Rafael Devers is one of the most exciting young players in the game, but there is one facet of his game that still needs plenty of refining.
The 21-year-old’s defense can be quite a roller coaster at times, with his glovework and throwing from the hot corner regularly being pretty unpredictable.
But one legend has some ideas on how he can improve.
Wade Boggs, whose number is retired with the Boston Red Sox, detailed to The Boston Globe’s Nick Cafardo how Devers can take his defense to the next level.
Boggs noted that Devers is suffering from slow feet, so he fields the ball off to the side instead of squarely in front. As such, his feet and arm are out of sync, which plays a role in the throw also going off the target.
So, here’s the solution:
“The reason they have slow feet is that they take a step or step-and-a-half and field the ball off to the side,” Boggs said. “Whereas if they shuffle really quick they can field it in front. That’s where a lot of times they’ll say, ‘Wow, this guy has really slow feet.’ It’s just a drop-step where you can shuffle over with a drop-step, get in front of the baseball, and now you’re more in line to throw to first base as opposed to fielding the ball on the side and making a half-turn and throwing sidearm to first. You never really get the full shoulder turn and aim at the target. It’s really simple.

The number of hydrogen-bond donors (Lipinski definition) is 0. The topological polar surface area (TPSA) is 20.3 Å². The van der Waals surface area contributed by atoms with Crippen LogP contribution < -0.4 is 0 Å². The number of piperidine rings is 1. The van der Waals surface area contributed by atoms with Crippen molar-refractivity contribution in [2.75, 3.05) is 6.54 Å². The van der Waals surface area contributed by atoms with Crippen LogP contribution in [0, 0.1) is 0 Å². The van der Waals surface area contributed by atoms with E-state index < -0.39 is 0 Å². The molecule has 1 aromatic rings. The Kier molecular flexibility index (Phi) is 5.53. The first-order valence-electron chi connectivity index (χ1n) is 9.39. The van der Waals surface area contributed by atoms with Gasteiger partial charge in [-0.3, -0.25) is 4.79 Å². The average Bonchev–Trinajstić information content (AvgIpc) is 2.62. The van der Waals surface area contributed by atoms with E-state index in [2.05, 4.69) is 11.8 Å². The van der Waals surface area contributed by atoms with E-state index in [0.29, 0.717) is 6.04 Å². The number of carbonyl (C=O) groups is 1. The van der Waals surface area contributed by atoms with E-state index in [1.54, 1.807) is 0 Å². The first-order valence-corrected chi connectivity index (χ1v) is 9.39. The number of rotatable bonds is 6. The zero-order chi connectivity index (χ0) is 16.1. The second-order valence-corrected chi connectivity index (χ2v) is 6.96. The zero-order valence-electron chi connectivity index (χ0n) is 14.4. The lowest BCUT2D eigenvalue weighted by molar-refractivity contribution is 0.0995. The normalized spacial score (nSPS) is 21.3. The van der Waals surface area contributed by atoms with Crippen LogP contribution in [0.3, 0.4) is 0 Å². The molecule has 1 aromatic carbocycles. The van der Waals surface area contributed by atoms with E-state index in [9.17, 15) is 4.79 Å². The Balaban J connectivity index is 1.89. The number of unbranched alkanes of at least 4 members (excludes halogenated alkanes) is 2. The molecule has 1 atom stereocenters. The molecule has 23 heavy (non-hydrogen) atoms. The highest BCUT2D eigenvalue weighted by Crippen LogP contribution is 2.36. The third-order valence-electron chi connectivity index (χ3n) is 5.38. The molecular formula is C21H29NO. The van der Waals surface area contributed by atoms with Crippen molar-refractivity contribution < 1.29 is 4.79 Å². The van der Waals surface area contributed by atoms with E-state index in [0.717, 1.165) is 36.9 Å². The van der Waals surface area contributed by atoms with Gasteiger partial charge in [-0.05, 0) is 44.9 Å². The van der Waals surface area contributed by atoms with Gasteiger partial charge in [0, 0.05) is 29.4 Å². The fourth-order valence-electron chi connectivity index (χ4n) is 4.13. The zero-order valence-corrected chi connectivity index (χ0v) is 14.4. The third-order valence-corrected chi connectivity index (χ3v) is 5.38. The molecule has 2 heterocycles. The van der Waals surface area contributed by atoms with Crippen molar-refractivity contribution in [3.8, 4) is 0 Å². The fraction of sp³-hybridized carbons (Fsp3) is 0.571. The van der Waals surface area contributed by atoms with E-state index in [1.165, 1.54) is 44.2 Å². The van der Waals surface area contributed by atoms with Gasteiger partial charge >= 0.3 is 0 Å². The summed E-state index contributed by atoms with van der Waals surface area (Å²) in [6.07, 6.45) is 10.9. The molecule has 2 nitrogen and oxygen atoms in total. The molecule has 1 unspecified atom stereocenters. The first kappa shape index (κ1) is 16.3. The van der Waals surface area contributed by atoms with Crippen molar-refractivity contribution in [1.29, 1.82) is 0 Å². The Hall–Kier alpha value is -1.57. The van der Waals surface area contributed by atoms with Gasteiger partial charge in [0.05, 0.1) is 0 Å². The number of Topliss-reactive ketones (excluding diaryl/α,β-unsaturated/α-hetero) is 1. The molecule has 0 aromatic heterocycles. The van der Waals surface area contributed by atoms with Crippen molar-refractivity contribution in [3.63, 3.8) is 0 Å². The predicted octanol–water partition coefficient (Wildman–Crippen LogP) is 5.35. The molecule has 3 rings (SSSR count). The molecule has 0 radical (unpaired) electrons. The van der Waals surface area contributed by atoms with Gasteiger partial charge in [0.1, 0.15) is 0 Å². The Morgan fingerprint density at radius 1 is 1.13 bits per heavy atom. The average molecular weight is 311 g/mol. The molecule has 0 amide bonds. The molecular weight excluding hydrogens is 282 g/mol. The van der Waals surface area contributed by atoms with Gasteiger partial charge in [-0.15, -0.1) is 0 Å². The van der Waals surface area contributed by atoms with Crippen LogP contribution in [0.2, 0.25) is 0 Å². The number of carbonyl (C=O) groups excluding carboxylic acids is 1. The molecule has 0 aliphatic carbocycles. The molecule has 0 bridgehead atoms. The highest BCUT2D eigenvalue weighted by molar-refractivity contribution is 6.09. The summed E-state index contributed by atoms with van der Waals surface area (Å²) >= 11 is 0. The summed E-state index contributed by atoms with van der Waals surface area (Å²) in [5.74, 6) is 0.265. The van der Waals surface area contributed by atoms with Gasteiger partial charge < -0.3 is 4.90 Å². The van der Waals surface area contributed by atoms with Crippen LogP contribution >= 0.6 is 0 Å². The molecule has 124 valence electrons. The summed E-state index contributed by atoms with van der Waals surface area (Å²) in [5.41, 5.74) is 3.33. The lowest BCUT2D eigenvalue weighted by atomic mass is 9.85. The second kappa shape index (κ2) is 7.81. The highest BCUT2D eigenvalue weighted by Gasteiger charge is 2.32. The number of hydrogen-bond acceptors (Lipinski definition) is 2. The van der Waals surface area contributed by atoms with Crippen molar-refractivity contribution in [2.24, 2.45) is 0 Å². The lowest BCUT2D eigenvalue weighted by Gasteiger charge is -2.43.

“He probably doesn’t feel it,” Boggs added. “You just present it like this is what it feels like and the lightbulb goes off and they go, ‘Wow, I didn’t know it was that easy.’ A lot of young third basemen don’t know the drop-step and that’s where you’re creating range, which is created by moving laterally and dropping with either foot to create angles. Once you learn that, it’s like night and day. Now you’re getting to balls you never even thought of getting to. You’re not taking a diagonal approach, you’re taking more of a triangular approach to where all the angles are getting bigger and you’re covering more ground.”
Devers is going through some of the problems many young players endure. But with the way he can swing the bat, he truly will become one of the more special players in the game should he get his defense up to par.
Thumbnail photo via Joe Nicholson/USA TODAY Sports Images